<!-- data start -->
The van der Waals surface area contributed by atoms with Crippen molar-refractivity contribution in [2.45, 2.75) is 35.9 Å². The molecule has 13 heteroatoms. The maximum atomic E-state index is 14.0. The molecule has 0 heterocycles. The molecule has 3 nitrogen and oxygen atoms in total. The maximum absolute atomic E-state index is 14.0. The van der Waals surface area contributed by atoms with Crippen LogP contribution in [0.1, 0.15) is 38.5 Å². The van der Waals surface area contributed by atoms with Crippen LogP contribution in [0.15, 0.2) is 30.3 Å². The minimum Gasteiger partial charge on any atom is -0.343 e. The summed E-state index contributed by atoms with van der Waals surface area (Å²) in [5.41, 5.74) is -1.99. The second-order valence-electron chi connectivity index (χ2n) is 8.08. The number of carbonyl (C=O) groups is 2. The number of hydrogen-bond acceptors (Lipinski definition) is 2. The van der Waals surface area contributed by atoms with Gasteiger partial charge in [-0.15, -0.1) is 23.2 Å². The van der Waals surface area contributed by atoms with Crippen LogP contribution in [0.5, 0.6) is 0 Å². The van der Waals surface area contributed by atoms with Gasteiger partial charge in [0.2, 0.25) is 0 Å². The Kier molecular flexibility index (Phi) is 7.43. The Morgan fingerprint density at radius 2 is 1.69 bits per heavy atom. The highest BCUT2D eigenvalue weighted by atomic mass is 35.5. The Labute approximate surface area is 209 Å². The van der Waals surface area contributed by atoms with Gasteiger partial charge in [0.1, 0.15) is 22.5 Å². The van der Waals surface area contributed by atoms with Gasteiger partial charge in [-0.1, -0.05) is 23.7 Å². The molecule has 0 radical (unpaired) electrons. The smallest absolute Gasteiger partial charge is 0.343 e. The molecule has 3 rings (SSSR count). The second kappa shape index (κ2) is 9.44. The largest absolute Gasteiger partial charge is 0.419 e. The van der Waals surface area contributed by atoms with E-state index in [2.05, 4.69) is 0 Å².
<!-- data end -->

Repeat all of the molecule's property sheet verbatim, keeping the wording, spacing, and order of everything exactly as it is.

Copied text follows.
The van der Waals surface area contributed by atoms with Crippen molar-refractivity contribution in [2.45, 2.75) is 35.9 Å². The molecule has 13 heteroatoms. The maximum atomic E-state index is 14.0. The molecule has 0 heterocycles. The molecule has 3 nitrogen and oxygen atoms in total. The maximum absolute atomic E-state index is 14.0. The van der Waals surface area contributed by atoms with Crippen LogP contribution in [0.1, 0.15) is 38.5 Å². The van der Waals surface area contributed by atoms with Crippen LogP contribution in [0.15, 0.2) is 30.3 Å². The minimum Gasteiger partial charge on any atom is -0.343 e. The summed E-state index contributed by atoms with van der Waals surface area (Å²) in [5.41, 5.74) is -1.99. The second-order valence-electron chi connectivity index (χ2n) is 8.08. The number of carbonyl (C=O) groups is 2. The number of hydrogen-bond acceptors (Lipinski definition) is 2. The van der Waals surface area contributed by atoms with Gasteiger partial charge in [-0.15, -0.1) is 23.2 Å². The van der Waals surface area contributed by atoms with Crippen LogP contribution in [0.5, 0.6) is 0 Å². The van der Waals surface area contributed by atoms with Gasteiger partial charge in [0.2, 0.25) is 0 Å². The Kier molecular flexibility index (Phi) is 7.43. The Morgan fingerprint density at radius 2 is 1.69 bits per heavy atom. The highest BCUT2D eigenvalue weighted by atomic mass is 35.5. The Labute approximate surface area is 209 Å². The van der Waals surface area contributed by atoms with Gasteiger partial charge in [0.1, 0.15) is 22.5 Å². The van der Waals surface area contributed by atoms with Gasteiger partial charge in [-0.1, -0.05) is 23.7 Å². The molecule has 0 radical (unpaired) electrons. The smallest absolute Gasteiger partial charge is 0.343 e. The molecule has 3 rings (SSSR count). The second kappa shape index (κ2) is 9.44. The largest absolute Gasteiger partial charge is 0.419 e. The van der Waals surface area contributed by atoms with E-state index in [2.05, 4.69) is 0 Å².